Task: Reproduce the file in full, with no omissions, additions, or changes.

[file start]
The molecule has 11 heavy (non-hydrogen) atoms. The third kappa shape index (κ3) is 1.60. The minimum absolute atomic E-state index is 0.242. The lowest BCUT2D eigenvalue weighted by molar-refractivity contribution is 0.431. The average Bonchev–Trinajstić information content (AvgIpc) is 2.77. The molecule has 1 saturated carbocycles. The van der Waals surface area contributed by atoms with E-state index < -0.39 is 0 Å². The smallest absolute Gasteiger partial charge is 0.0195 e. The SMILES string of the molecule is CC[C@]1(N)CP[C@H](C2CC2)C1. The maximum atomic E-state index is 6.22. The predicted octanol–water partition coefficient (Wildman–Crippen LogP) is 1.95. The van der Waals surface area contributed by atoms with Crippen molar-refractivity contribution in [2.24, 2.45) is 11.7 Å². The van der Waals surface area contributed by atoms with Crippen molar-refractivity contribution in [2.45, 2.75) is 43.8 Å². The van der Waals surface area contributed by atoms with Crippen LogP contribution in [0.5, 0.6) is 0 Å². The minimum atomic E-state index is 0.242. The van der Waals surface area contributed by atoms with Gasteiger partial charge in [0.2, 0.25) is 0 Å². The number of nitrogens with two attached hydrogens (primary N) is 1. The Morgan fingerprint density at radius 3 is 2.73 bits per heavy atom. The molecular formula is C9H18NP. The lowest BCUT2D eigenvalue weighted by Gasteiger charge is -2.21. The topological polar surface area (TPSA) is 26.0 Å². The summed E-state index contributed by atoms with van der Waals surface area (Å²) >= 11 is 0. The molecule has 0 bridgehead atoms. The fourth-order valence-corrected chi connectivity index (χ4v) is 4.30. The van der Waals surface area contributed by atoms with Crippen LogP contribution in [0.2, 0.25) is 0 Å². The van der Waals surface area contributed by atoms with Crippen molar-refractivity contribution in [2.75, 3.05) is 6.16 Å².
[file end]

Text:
The molecule has 11 heavy (non-hydrogen) atoms. The third kappa shape index (κ3) is 1.60. The minimum absolute atomic E-state index is 0.242. The lowest BCUT2D eigenvalue weighted by molar-refractivity contribution is 0.431. The average Bonchev–Trinajstić information content (AvgIpc) is 2.77. The molecule has 1 saturated carbocycles. The van der Waals surface area contributed by atoms with E-state index < -0.39 is 0 Å². The smallest absolute Gasteiger partial charge is 0.0195 e. The SMILES string of the molecule is CC[C@]1(N)CP[C@H](C2CC2)C1. The maximum atomic E-state index is 6.22. The predicted octanol–water partition coefficient (Wildman–Crippen LogP) is 1.95. The van der Waals surface area contributed by atoms with Crippen molar-refractivity contribution in [2.24, 2.45) is 11.7 Å². The van der Waals surface area contributed by atoms with Crippen molar-refractivity contribution in [2.45, 2.75) is 43.8 Å². The van der Waals surface area contributed by atoms with Crippen LogP contribution in [0.5, 0.6) is 0 Å². The minimum atomic E-state index is 0.242. The van der Waals surface area contributed by atoms with Gasteiger partial charge in [0.2, 0.25) is 0 Å². The number of nitrogens with two attached hydrogens (primary N) is 1. The Morgan fingerprint density at radius 3 is 2.73 bits per heavy atom. The molecular formula is C9H18NP. The lowest BCUT2D eigenvalue weighted by Gasteiger charge is -2.21. The topological polar surface area (TPSA) is 26.0 Å². The summed E-state index contributed by atoms with van der Waals surface area (Å²) >= 11 is 0. The molecule has 0 bridgehead atoms. The fourth-order valence-corrected chi connectivity index (χ4v) is 4.30. The van der Waals surface area contributed by atoms with Crippen LogP contribution in [0.2, 0.25) is 0 Å². The van der Waals surface area contributed by atoms with Crippen molar-refractivity contribution in [2.75, 3.05) is 6.16 Å².